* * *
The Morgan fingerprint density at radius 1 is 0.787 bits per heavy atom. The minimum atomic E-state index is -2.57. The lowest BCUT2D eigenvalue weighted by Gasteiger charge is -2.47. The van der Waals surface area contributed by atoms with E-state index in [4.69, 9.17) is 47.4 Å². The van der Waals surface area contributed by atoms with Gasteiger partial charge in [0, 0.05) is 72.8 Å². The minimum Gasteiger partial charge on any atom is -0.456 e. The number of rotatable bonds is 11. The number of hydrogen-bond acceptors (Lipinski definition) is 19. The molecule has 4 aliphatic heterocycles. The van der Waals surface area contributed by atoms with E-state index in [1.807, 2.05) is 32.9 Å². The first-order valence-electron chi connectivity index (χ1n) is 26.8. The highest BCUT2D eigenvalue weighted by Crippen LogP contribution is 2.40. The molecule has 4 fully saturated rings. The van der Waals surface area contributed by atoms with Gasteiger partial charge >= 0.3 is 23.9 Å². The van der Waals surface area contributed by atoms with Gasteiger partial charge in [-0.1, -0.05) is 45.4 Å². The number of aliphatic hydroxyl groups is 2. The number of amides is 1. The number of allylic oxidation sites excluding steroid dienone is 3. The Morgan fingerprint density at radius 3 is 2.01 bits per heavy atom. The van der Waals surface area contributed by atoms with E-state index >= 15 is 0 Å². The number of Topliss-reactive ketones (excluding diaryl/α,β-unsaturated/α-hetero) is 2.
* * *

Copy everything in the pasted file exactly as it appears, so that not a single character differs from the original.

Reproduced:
The Morgan fingerprint density at radius 1 is 0.787 bits per heavy atom. The minimum atomic E-state index is -2.57. The lowest BCUT2D eigenvalue weighted by Gasteiger charge is -2.47. The van der Waals surface area contributed by atoms with E-state index in [4.69, 9.17) is 47.4 Å². The van der Waals surface area contributed by atoms with Gasteiger partial charge in [0, 0.05) is 72.8 Å². The minimum Gasteiger partial charge on any atom is -0.456 e. The number of rotatable bonds is 11. The number of hydrogen-bond acceptors (Lipinski definition) is 19. The molecule has 4 aliphatic heterocycles. The van der Waals surface area contributed by atoms with E-state index in [1.807, 2.05) is 32.9 Å². The first-order valence-electron chi connectivity index (χ1n) is 26.8. The highest BCUT2D eigenvalue weighted by Crippen LogP contribution is 2.40. The molecule has 4 fully saturated rings. The van der Waals surface area contributed by atoms with Gasteiger partial charge >= 0.3 is 23.9 Å². The van der Waals surface area contributed by atoms with Gasteiger partial charge in [-0.1, -0.05) is 45.4 Å². The number of aliphatic hydroxyl groups is 2. The number of amides is 1. The number of allylic oxidation sites excluding steroid dienone is 3. The Morgan fingerprint density at radius 3 is 2.01 bits per heavy atom. The van der Waals surface area contributed by atoms with E-state index >= 15 is 0 Å². The number of Topliss-reactive ketones (excluding diaryl/α,β-unsaturated/α-hetero) is 2.